I pull the trusty Crosstowner into the bike rack outside the Ferens Building, remove the front wheel, the back wheel, the seats, all the lights and my water bottle. Bottle, seat and lights go into my pack, while wheels and frame get locked together. It has been a frantic rush to get to this lecture as I have, as I expect will become typical throughout my years of studentship, left absolutely everything until the last minute.
The throng outside the lecture hall looks uncertain collectively, a group of mostly kids, none of whom know how to stand, who to look at and why they are there. Most crowds have a direction, an intention - there's the happy expectation of a group of Liverpool fans outside Anfield, the pointless bustle of Hull's Main Street on a busy shopping Saturday, the false air of pretending-to-be relaxed strolling that tourists exude and the outright hostility of a commuting crowd , but his group of new students is a new atmosphere for me.
I get into the mood straight away by walking through the crowd gathered near the lecture theatre doors and checking my timetable and the sign over the door to make sure I am in the right place. Then I try to find somewhere to stand, not too near to anyone else, but also not too far away, just in case anyone speaks to me. I am, like everyone else, anxious to make my first friend. We all check the clock frequently. Five minutes late, the lecture hall doors open, and the group surge through the doors, all anxious to claim the prized seats at the back of the hall.
I get my seat at the end of a row, seperated from my neighbours, by two clear seats. It is a good spot. I'm near enough to the stage to see the lecturer, but having chosen a spot at the end of a row near to the front, the line of sight between me and the stage means that if he even looks like he's considering the possibility of asking any questions, I can bend down quickly, pretending to tie my shoelaces and the people sitting in front will hide me completely.
The lecture is about Ethics, so while the lecturer speaks, I take a quick glance round the room. My own course is in a Department that delivers pre-school teachers so the majority of the room is eighteen year old girls, mostly (this being England), blonde. There's a smattering of older women, absolutely no teenage boys, and for a moment I panic, but when I look nehind me, there is an amalgamation of older men, sitting on their own at the end of the rows immediately behind me. They all look as if they are, at the drop of a hat, ready to tie their shoelaces.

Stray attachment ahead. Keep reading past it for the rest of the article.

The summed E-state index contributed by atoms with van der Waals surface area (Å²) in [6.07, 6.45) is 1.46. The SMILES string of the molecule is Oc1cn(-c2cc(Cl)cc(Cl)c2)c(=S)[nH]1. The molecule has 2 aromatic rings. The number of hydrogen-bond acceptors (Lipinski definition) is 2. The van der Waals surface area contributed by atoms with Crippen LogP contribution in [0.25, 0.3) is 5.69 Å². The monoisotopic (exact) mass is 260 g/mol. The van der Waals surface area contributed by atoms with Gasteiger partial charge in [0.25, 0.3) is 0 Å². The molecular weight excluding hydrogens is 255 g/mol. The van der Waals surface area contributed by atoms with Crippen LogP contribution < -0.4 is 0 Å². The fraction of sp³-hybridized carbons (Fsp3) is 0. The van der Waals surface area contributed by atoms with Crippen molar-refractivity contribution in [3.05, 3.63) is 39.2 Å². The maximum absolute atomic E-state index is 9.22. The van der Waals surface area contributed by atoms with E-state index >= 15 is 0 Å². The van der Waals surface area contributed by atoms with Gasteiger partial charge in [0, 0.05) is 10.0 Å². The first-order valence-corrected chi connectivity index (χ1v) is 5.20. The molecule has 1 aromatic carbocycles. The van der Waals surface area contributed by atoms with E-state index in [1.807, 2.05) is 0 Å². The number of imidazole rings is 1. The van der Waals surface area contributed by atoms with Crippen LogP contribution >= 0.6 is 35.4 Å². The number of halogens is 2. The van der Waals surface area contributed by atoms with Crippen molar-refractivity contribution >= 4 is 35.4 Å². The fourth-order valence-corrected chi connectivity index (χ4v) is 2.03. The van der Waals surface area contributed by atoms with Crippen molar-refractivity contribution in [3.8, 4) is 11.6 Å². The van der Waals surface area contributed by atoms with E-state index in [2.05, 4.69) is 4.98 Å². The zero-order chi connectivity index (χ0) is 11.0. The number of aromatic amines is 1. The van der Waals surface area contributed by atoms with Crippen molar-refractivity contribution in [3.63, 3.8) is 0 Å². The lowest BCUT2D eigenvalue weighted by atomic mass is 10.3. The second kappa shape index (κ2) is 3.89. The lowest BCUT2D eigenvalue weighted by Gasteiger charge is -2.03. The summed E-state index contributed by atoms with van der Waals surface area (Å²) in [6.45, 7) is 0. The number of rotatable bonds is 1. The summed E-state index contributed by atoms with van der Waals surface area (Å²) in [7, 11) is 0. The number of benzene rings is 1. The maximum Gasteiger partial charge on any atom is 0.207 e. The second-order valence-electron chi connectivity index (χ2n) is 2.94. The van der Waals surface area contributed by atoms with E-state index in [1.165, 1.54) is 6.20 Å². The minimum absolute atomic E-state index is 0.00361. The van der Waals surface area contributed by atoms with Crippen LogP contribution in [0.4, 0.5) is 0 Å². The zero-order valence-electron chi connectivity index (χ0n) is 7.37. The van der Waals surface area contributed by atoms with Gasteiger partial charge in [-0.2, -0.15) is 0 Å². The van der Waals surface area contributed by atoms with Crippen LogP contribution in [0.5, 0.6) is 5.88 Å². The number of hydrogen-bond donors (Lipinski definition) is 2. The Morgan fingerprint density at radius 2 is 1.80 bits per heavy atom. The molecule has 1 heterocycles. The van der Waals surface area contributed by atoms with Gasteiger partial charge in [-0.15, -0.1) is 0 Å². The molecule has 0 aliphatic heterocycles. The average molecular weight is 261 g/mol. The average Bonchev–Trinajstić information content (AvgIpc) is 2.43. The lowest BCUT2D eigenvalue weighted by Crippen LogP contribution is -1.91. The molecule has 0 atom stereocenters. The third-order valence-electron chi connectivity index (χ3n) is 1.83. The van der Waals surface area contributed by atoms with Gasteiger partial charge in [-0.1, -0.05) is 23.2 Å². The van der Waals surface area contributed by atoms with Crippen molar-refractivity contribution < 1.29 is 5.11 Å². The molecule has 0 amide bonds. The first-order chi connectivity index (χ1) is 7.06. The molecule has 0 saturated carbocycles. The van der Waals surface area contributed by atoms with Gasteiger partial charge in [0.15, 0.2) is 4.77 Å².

Suddenly, the lecturer invites us to turn to the person next to us and discuss the point he has just made. The girls sitting to my right glance very quickly at me and start talking very intently, so I glance nonchalantly behind me and make my first friend. J.J is mid-forties, an ex-journalist and from Northern Ireland. We discuss football, rapidly establishing that he is a Man Utd fan and that he lives about one street away from both Large Villas and Nickson Mansions. Given the situation we are in, there is a tacit agreement to put this gulf of understanding behind us, and we chat briefly about what we are supposed to be talking about, but I am not completely open. As you may be aware, my attitude to studying is that it is a competitive sport, and this is my first opportunity to assess at least one of the competition, so I let JJ express what he thinks, and just agree mutely.
The lecture ends suddenly and JJ wants to go to the pub, but I've got a kettle of fish to deal with back at our house, so I re-assemble the Crosstowner and head off back to the house. There are more Welcome sessions organised for the next day, so that evening is a night off from working on the house. I want to be up the next day, shaved, showered and breakfasted, so I round up the cats early, get a good book and set my alarm, which I promptly sleep through.